Fair and ambitious || This commitment is in-line with EU policies to achieve a transition to a low emissions economy, allowing for a likely chance to meet the below 2°C objective. It puts the EU on a cost effective pathway towards long term domestic emission reductions of 80%, consistent with the IPCC's assessment of the reductions required from developed countries as a group, to reduce emissions by 80-95% compared to 1990 levels by 2050. The EU has already seen its emissions peak. According to the EDGAR database, emissions from the EU's 28 Member States peaked in 1979 at around 6.4Gt CO2equivalent.

Key Assumptions

Metric Applied || Global Warming Potential on a 100 year timescale in accordance with the IPCC's 4th Assessment Report.

Methodologies for Estimating Emissions || IPCC Guidelines 2006.

Approach to accounting for agriculture, forestry and other land uses || Comprehensive accounting framework, activity or land-based approach, for emissions and removals from land use, land use change and forestry, building upon: (i) rules as agreed under 2/CMP.7, applicable COP decisions and the EU's domestic legislation (Decision 529/2013/EU); and (ii) the current level of environmental integrity.


Sectors/Source Categories || · Energy o Fuel Consumption § Energy industries § Manufacturing industries and construction § Transport § Other sectors § Other o Fugitive emissions from fuels § Solid fuels § Oil and natural gas o CO2 transport and storage · Industrial processes and product use o Mineral industry o Chemical industry o Metal industry o Non-energy products from fuels and solvent use o Electronic industry o Product uses as substitutes for ODS o Other product manufacture and use o Other · Agriculture o Enteric fermentation o Manure management o Rice cultivation o Agricultural soils o Prescribed burning of savannas o Field burning of agricultural residues o Liming o Urea application o Other carbon-containing fertilisers o Other · Waste o Solid waste disposal o Biological treatment of solid waste o Incineration and open burning of waste o Wastewater treatment and discharge o Other · Land Use, Land-Use Change and Forestry set out in Decision 529/2013/EU o Afforestation, reforestation o Deforestation o Forest management o Cropland management o Grazing land management o Or equivalent land-based account using UNFCCC reporting categories o Other categories/activities elected by the EU and its Member States as Parties to the Kyoto Protocol and its Doha Amendment.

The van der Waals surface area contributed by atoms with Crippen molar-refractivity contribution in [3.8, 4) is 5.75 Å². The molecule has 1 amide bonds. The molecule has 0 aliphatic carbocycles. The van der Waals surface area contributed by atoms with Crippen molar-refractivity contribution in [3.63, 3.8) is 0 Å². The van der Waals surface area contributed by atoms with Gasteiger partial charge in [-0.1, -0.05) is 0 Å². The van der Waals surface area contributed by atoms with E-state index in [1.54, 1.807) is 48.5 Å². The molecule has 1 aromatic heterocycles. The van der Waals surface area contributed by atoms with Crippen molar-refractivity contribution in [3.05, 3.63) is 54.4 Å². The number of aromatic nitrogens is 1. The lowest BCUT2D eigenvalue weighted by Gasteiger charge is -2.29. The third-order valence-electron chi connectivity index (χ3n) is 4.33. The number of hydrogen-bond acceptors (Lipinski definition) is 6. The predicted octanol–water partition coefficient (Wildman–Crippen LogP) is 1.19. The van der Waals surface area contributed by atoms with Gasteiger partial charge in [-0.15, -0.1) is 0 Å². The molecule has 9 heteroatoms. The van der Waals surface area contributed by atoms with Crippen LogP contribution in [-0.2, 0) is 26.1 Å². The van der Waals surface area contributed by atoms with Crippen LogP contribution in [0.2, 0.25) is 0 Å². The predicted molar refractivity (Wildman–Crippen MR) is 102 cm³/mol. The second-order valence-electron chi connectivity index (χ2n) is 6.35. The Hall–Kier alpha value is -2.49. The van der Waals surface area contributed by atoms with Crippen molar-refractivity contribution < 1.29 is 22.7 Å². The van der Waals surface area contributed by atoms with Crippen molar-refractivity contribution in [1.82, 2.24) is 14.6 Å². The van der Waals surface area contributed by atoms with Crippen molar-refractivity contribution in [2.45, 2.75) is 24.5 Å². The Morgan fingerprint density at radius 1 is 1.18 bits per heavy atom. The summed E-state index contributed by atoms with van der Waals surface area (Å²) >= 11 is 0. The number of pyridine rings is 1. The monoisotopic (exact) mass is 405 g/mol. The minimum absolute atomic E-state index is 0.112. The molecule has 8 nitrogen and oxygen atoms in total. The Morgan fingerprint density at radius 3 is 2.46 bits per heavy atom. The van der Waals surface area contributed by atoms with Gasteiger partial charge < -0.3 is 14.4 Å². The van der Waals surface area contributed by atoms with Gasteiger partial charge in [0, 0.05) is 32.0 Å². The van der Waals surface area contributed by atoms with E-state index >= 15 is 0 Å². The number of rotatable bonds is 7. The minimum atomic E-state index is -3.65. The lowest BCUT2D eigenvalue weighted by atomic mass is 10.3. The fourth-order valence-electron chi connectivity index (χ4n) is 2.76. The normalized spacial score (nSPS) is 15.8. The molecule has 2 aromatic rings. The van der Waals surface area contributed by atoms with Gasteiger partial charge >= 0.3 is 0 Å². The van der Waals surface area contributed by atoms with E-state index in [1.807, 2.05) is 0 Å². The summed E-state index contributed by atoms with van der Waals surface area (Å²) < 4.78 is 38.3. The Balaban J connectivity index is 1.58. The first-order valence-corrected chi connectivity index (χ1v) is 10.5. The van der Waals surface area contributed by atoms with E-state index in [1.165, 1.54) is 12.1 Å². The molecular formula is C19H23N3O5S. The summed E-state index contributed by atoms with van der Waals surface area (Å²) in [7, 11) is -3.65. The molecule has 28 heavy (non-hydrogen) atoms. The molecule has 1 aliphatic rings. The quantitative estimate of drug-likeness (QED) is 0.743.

[1] United Nations Environment Programme  - "The emissions gap report  2014. A UNEP synthesis report"

[2] This is equivalent to the EU’s long-standing objective of halving global emissions by 2050 compared to 1990, as reiterated by the Environment Council in its conclusions of 28 October 2014.

[3] COM(2011) 112 final: A roadmap for moving to a competitive low carbon economy in 2050

[4] Articles 5 and 6 of Decision 1313/2013 of the European Council and of the Council on a Union Civil

Protection Mechanism

Annex: Background information on EU and emission profiles largest global emitters

EU cutting Greenhouse Gas emissions while growing the economy

Source: EEA, DG ECFIN (Ameco database), Eurostat